Governor calls special session of the Legislature.
Anti-gay religious leaders meet with legislators.
Informal poll on discrimination by churches.
SSM Bill SB1 introduced to the Legislature.
2013-SEP-09: Hawaii governor calls special session for SSM bill:
The Legislature itself was unable to call a special session because both the House and Senate would have had to pass the resolution by a two-thirds majority, and the necessary votes simply were not available. However, the Hawaiian governor is also empowered to call a special session on his or her own authority.
On SEP-09, Governor Neil Abercrombie (D) did call for a special legislative session to consider passing a bill legalizing gay marriage. The session begins on OCT-28 and is expected to last for about 5 days. Addressing a news conference at the Capital building he said:
"Every variation on a view with regard to the issue of marriage and equitable treatment for those engaged in marriage has been aired, has been analyzed, has been discussed. No one has been left out or has been marginalized in the process to this point. ... We're trying to keep from imposing one set of views on each other that would end up with conflict and confrontation. We think that this bill achieves that delicate balance."
Attorney General David Louie said that if the bill is passed quickly that same-sex couples could obtain marriage licenses in time to be married on 2013-NOV-18. 1,2
The bill has an excellent chance of passing in the Senate where there is only one Republican among 24 Democrats. In the House, there are 7 Republicans and 44 Democrats. Passage there is not a sure thing. Governor Abercrombie believes that it would not pass the House if the clause guaranteeing the right of faith groups to continue to discriminate against same-sex couples were not included.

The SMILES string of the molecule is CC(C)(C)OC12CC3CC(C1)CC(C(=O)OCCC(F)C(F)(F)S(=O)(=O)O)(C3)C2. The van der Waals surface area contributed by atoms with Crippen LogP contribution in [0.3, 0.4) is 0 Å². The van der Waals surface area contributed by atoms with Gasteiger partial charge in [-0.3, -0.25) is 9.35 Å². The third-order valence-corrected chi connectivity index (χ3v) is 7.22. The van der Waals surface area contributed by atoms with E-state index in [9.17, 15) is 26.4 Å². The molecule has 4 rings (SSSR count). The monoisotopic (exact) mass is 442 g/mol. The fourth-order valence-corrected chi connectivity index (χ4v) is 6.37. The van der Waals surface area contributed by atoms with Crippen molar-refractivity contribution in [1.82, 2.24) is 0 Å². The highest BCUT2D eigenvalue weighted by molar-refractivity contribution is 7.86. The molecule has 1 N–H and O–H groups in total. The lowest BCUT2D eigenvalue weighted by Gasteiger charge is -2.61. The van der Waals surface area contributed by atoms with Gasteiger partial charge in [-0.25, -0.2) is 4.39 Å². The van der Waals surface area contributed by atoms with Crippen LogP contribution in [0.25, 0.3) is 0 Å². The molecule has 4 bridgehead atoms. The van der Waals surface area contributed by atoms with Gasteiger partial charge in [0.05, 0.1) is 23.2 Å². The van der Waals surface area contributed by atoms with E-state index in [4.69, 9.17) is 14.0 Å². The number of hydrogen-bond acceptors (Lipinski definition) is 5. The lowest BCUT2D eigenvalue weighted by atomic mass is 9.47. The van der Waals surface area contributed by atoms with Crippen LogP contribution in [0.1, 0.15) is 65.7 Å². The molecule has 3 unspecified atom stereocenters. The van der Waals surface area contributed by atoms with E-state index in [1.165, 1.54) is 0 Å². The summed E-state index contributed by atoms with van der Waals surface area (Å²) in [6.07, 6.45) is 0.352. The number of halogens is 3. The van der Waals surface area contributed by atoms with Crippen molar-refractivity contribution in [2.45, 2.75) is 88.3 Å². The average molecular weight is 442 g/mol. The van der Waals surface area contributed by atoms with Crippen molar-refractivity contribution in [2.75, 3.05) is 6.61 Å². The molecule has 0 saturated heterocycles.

Even though similar exemptions are included in all or essentially all marriage laws in those states where same-sex marriage has been legalized, they are truly redundant. That is because they merely replicate the exemptions specified in the First Amendment of the U.S. Constitution. Still, they soothe the concerns of religious conservatives who worry about being sued for discrimination.
The bill would require 26 votes to pass the House. A telephone poll of representatives that Honolulu Civil Beat reported on SEP-06 found:
27 "yes" votes, including one lone Republican.
15 "no" votes.
9 undecided. 3
2013-OCT-05: Conservative religious leaders meeting with legislators:
All or essentially all conservative religious leaders are opposed to bill SB1 and are actively working to assure its defeat. However, some of them realize that it might become law. Thus they are trying to negotiate the addition of religious exemption clauses to the bill that give clergy and faith groups the widest latitude to discriminate against loving, committed same-sex couples in the event that the bill does pass. However, such negotiation can be counter-productive to their wishes to maintain marriage inequality in Hawaii. If more protections are included in the bill, there is the possibility that more legislators will vote in its favor.
Gary Secor, vicar general of the Catholic Diocese of Honolulu, said:
"Our position is that we want the bill voted down. We‚re not supporting this language modification, especially if it would give any legislator an excuse to vote for the bill." 9
2013-OCT-06: Informal poll by the Honolulu Star-Advertiser newspaper:
During OCT-06, the newspaper sampled public opinion on protections of religious groups who want to discriminate against same-sex couples. They asked the question: